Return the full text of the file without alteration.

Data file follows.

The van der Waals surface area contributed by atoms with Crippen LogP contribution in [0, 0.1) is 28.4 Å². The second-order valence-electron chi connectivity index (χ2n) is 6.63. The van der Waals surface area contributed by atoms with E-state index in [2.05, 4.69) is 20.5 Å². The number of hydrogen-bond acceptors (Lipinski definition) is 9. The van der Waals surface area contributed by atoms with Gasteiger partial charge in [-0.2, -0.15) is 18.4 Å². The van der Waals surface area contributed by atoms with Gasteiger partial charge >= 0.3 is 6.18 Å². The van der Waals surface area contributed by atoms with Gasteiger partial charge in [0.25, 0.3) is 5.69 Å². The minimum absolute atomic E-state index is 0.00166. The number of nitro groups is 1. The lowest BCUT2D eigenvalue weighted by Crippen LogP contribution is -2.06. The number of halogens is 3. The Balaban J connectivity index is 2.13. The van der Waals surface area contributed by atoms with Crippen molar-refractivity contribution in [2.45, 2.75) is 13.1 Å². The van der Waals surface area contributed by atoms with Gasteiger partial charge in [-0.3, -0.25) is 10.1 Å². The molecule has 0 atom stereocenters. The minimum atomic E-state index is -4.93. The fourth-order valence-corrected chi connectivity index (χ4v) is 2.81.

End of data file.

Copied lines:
The van der Waals surface area contributed by atoms with Crippen LogP contribution in [0, 0.1) is 28.4 Å². The second-order valence-electron chi connectivity index (χ2n) is 6.63. The van der Waals surface area contributed by atoms with E-state index in [2.05, 4.69) is 20.5 Å². The number of hydrogen-bond acceptors (Lipinski definition) is 9. The van der Waals surface area contributed by atoms with Gasteiger partial charge in [-0.2, -0.15) is 18.4 Å². The van der Waals surface area contributed by atoms with Gasteiger partial charge >= 0.3 is 6.18 Å². The van der Waals surface area contributed by atoms with Gasteiger partial charge in [0.25, 0.3) is 5.69 Å². The minimum absolute atomic E-state index is 0.00166. The number of nitro groups is 1. The lowest BCUT2D eigenvalue weighted by Crippen LogP contribution is -2.06. The number of halogens is 3. The Balaban J connectivity index is 2.13. The van der Waals surface area contributed by atoms with Crippen molar-refractivity contribution in [2.45, 2.75) is 13.1 Å². The van der Waals surface area contributed by atoms with Gasteiger partial charge in [-0.3, -0.25) is 10.1 Å². The molecule has 0 atom stereocenters. The minimum atomic E-state index is -4.93. The fourth-order valence-corrected chi connectivity index (χ4v) is 2.81.